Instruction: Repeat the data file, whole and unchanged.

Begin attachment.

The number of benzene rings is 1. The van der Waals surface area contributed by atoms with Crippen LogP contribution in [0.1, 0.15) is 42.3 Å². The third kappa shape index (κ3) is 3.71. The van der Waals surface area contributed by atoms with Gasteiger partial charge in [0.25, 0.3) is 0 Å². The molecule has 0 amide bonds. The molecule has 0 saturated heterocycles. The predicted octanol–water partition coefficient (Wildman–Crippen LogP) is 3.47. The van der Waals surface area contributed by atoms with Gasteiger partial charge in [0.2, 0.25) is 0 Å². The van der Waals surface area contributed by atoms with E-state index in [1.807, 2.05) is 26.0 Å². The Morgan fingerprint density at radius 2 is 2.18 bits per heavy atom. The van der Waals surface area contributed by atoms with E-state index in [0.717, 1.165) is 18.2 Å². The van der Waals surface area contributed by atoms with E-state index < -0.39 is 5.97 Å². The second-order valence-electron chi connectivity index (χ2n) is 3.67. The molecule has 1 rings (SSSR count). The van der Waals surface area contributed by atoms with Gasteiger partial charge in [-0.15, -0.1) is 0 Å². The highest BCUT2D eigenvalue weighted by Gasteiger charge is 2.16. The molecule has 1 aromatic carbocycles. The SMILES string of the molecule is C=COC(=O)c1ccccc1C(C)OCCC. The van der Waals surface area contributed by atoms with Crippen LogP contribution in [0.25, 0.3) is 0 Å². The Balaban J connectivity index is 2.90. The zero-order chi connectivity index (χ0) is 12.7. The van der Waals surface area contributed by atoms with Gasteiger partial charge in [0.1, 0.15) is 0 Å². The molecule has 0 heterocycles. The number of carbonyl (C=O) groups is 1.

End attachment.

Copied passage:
The number of benzene rings is 1. The van der Waals surface area contributed by atoms with Crippen LogP contribution in [0.1, 0.15) is 42.3 Å². The third kappa shape index (κ3) is 3.71. The van der Waals surface area contributed by atoms with Gasteiger partial charge in [0.25, 0.3) is 0 Å². The molecule has 0 amide bonds. The molecule has 0 saturated heterocycles. The predicted octanol–water partition coefficient (Wildman–Crippen LogP) is 3.47. The van der Waals surface area contributed by atoms with Gasteiger partial charge in [0.2, 0.25) is 0 Å². The van der Waals surface area contributed by atoms with E-state index in [1.807, 2.05) is 26.0 Å². The Morgan fingerprint density at radius 2 is 2.18 bits per heavy atom. The van der Waals surface area contributed by atoms with E-state index in [0.717, 1.165) is 18.2 Å². The van der Waals surface area contributed by atoms with E-state index < -0.39 is 5.97 Å². The second-order valence-electron chi connectivity index (χ2n) is 3.67. The molecule has 1 rings (SSSR count). The van der Waals surface area contributed by atoms with Gasteiger partial charge in [-0.15, -0.1) is 0 Å². The highest BCUT2D eigenvalue weighted by Gasteiger charge is 2.16. The molecule has 1 aromatic carbocycles. The SMILES string of the molecule is C=COC(=O)c1ccccc1C(C)OCCC. The van der Waals surface area contributed by atoms with Crippen LogP contribution in [0.25, 0.3) is 0 Å². The Balaban J connectivity index is 2.90. The zero-order chi connectivity index (χ0) is 12.7. The van der Waals surface area contributed by atoms with Gasteiger partial charge in [0.1, 0.15) is 0 Å². The molecule has 0 heterocycles. The number of carbonyl (C=O) groups is 1.